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The Global Film Village: Julie and THE ROYAL FAMILY

by Marla Lewin

Friday night I saw The Royal Family on Broadway. It was all one would imagine of a grand old dynasty, like the Barrymores.  A family with an entourage, men falling in love with their own images, women unable to embrace love for fear of missing an opportunity for a good part. Shakespeare said “all the world is a stage”, and still today everyone likes to take a peek at the lives of those who actually get paid to act. The play is about the drama the characters create in their own lives, and dealing with these problems that they actually enjoy creating. There is comedy and pathos. The characters even laugh at their own over the top antics. There is a monkey, twin dogs and four generations of actors to carry on the tradition. There is an upstairs and downstairs both in the set and the characters who inhabit this glorious apartment. It is an amazing, beautiful set.There are wonderful costumes and some great performances. Taken all together it is a very entertaining night in the theatre indeed. It is a unique opportunity to see the work of the team of George S. Kaufman and Edna Ferber, classic writers of the American theatre, who only did two shows together.

 

Last week I spoke with Julie Gilbert, also from a royal family, she is the grand niece of Edna Ferber. We met in 1994, while I was assisting Dorothy Hart produce the Lorenz Hart centennial. My husband Marc was working on the theatrical release of the Robert Altman production of Alan Rudolph’s Dorothy Parker and the Vicious Circle. While I sat at the Algonquin with Mary Bodi, Dorothy Hart and many of the family members of America’s Royal Broadway Families.  Julie and I were closer in age and the youngest members of the group.

 

Julie has had a friendship with Ann Kaufman for years and now they are thrilled to see this production revived. They both agree that Edna’s sentimental bent is clearly evident in this show.  Edna loved actors and it shows, she wanted to be one.  She actually did play the matriarch, Fanny in 1947 in Maplewood, New Jersey. Her sister Julie’s mother, Jeanette Fox, was a professional actress.  Edna was the most famous female author of her time. You can read about her life in Julie’s book, Edna Farber. She sent it to me years ago, and it is a good read. When I asked Julie more about this revival, the last version won a Tony for Best Revival that year, she said, “Audiences are hungry for stories about family, and staying connected.  In this show they happen to be famous actors.  Theatre is the mechanism that runs the play, the apartment in the show is the theatre.  Our craft is the theatre, and nothing else can make us feel whole.  We come out of The Royal Family with a contemporary feeling, but the family is the heart of the play, odd as they might appear”.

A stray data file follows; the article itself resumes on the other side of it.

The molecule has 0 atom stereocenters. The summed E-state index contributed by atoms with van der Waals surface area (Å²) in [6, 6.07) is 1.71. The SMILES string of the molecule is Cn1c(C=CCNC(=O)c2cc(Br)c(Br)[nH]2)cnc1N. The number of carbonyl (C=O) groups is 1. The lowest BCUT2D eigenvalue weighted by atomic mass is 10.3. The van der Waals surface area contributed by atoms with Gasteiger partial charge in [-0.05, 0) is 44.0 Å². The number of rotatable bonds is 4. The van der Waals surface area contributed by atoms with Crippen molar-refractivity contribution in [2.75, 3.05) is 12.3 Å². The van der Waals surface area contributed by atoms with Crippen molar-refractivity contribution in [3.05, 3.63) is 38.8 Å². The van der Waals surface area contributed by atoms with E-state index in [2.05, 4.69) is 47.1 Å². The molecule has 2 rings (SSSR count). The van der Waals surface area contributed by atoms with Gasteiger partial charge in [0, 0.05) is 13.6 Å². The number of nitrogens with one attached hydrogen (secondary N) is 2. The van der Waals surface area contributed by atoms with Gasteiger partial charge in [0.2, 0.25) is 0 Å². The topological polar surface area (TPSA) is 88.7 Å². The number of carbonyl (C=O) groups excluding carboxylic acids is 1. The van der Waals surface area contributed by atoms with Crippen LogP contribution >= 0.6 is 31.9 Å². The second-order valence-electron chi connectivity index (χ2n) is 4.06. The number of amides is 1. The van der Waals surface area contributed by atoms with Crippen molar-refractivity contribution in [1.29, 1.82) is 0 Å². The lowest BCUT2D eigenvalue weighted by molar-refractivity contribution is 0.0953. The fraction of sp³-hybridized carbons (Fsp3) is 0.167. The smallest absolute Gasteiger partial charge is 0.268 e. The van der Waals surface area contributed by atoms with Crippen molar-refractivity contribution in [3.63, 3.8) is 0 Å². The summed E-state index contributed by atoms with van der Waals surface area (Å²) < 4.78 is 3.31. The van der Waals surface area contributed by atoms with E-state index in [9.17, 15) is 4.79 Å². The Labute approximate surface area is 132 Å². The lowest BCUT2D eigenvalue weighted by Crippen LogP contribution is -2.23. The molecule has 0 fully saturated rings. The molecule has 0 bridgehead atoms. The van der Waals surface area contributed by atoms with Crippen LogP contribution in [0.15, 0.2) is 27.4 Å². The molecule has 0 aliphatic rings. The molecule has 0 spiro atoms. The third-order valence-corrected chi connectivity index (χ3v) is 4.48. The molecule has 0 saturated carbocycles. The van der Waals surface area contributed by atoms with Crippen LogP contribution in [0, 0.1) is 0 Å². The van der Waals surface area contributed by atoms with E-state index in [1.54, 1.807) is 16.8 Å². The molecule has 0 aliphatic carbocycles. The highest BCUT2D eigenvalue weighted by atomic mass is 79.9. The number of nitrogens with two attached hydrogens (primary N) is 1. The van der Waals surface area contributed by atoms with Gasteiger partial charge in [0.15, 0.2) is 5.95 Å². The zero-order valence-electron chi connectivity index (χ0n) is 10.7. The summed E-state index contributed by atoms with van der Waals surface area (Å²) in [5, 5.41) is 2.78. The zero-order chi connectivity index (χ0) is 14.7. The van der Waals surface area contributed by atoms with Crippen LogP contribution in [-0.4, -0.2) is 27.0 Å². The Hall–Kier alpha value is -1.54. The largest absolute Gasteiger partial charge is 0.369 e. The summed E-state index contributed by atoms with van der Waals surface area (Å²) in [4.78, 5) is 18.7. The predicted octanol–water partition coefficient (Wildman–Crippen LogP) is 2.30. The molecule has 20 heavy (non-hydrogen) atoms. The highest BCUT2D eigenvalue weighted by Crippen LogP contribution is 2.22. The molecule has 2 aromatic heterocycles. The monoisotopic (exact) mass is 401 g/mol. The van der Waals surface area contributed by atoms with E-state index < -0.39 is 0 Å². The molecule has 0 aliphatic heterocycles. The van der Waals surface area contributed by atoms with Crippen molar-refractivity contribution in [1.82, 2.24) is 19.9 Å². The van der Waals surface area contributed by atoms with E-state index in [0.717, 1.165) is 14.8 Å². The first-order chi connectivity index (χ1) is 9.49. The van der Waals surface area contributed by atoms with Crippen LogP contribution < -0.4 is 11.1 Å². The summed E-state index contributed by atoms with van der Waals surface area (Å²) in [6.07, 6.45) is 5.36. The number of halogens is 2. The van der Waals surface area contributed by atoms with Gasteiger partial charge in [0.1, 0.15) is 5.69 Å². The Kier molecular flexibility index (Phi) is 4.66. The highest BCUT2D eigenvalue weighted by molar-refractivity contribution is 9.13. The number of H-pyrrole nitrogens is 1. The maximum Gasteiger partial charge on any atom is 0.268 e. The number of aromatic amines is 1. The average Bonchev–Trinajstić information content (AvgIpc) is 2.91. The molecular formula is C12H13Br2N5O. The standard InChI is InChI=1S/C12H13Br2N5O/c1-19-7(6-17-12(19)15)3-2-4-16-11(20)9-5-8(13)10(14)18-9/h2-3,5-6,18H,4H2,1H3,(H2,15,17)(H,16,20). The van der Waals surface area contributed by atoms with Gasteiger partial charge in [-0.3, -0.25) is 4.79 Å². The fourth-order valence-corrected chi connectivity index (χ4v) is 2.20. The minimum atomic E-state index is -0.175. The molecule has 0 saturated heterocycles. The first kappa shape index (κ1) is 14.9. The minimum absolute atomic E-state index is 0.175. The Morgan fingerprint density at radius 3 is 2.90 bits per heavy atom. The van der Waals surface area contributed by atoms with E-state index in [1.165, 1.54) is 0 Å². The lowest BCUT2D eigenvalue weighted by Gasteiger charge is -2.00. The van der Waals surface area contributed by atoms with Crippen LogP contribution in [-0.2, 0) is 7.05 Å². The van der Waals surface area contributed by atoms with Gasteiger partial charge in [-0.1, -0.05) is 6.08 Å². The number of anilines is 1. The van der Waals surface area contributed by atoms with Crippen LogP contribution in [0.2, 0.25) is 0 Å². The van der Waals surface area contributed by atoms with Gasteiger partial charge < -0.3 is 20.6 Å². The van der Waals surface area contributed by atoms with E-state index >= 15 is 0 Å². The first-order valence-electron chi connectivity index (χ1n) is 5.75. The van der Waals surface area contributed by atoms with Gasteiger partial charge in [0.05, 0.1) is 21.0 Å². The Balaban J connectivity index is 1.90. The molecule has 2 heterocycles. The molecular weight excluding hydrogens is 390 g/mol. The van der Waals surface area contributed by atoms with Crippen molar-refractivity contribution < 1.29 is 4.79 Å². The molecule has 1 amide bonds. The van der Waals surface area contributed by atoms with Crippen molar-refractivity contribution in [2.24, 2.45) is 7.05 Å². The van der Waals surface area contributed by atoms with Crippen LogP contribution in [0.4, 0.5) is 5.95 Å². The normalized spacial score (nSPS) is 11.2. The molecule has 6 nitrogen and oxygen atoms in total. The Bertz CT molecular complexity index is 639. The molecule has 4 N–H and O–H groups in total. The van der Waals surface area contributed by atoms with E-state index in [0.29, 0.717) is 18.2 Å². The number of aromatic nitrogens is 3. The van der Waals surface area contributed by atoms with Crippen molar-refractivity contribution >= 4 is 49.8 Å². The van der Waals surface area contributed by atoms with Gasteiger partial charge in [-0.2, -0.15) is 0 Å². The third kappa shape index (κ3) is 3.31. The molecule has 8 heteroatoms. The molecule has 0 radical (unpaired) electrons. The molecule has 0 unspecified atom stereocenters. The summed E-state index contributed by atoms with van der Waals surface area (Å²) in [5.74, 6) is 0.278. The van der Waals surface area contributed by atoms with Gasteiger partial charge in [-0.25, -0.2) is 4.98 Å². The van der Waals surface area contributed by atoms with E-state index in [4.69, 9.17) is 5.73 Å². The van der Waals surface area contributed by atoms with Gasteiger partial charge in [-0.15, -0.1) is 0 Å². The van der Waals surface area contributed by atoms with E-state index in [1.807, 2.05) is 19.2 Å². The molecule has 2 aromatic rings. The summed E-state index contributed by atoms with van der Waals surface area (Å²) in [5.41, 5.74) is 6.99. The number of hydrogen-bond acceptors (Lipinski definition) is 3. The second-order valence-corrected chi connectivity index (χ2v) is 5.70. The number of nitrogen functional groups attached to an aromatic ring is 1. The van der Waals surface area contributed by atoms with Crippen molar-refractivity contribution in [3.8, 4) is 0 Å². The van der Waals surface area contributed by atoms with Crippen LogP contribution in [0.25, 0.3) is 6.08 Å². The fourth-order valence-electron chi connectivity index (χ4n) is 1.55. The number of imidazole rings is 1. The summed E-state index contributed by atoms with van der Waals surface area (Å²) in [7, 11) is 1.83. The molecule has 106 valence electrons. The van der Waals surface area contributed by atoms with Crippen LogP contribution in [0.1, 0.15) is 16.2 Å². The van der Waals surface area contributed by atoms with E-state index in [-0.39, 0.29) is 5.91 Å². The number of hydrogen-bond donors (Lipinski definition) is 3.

Julie said she felt there could be Tony award nominations for both Rosemary Harris, who plays the Matriarch and Jan Maxwell, who plays Julie. Jan has a great monologue in the second act, which is a real tour de force. Tony Roberts is back,in his role which is quite different than you might remember him from Woody Allen’s movies.  Here he plays a manager who truly understands his clients.  He said you could never imagine a play about the theatre that could capture it with such humor.  I mentioned to Julie that we had just covered another very humorous play about a family of actors set in New York, 45 Minutes From Broadway written by Henry Jaglom. She was thrilled, as she is a big fan of his work.

 

Julie said that today, everyone is interested in what it might be like to be a star. The characters in the play live out their dramatic problematic lives just like in the soap operas, but to them they are real problems. They are as close to any emotion that anyone has.

 

Julie told me that aunt Edna liked the name Julie, and used it often. She was named for the Julie in Showboat.  I noticed that both The Royal Family and Showboat opened around the same time.  Julie said her mother would sing her to sleep with, “Can’t help loving that man of mine.”  We discussed how music really helps certain shows endure. I have a theory that when Agnes De Mille, created choreography for Oklahoma, a whole new form of American Theatre emerged.  Legendary dancer Gene Kelly was discovered I believe along with Rodgers and Hart’s Pal Joey.  Julie who is a playwright herself, and also teaches, said she found this an interesting idea.  We talked about how we are both feel like children loving the theatre, for it is there, says Julie that hope springs eternal.

 

Julie has much to be excited about. Tonight she is attending the new production of Showboat at the Tony Award winning Signature Theatre in Arlington, Virginia. She will be there along with the Hammerstein family ,where Eric Schaeffer directs this new reduced smaller, portable Showboat or as she called it Showcanoe.  Michael John LaChius, who had been commissioned by the Signature to adapt Giant into a musical, has created a show more like a play with music and more emphasis on the characters. They hope that more people will be able to see the show, as it will be more affordable for theatres around the country and world to produce.  This will be the first really original work in Julie’s lifetime, to come out of the original Farber work.


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About MarlaLewinGFV

Lewin Marla
(Global Film Village)

Marla is a producer, playwright, screenwriter, publicist and now a journalist. She attends 12 to 20 film festivals per year. She has spoken on filmmaking at many festivals including Cannes and SXSW.

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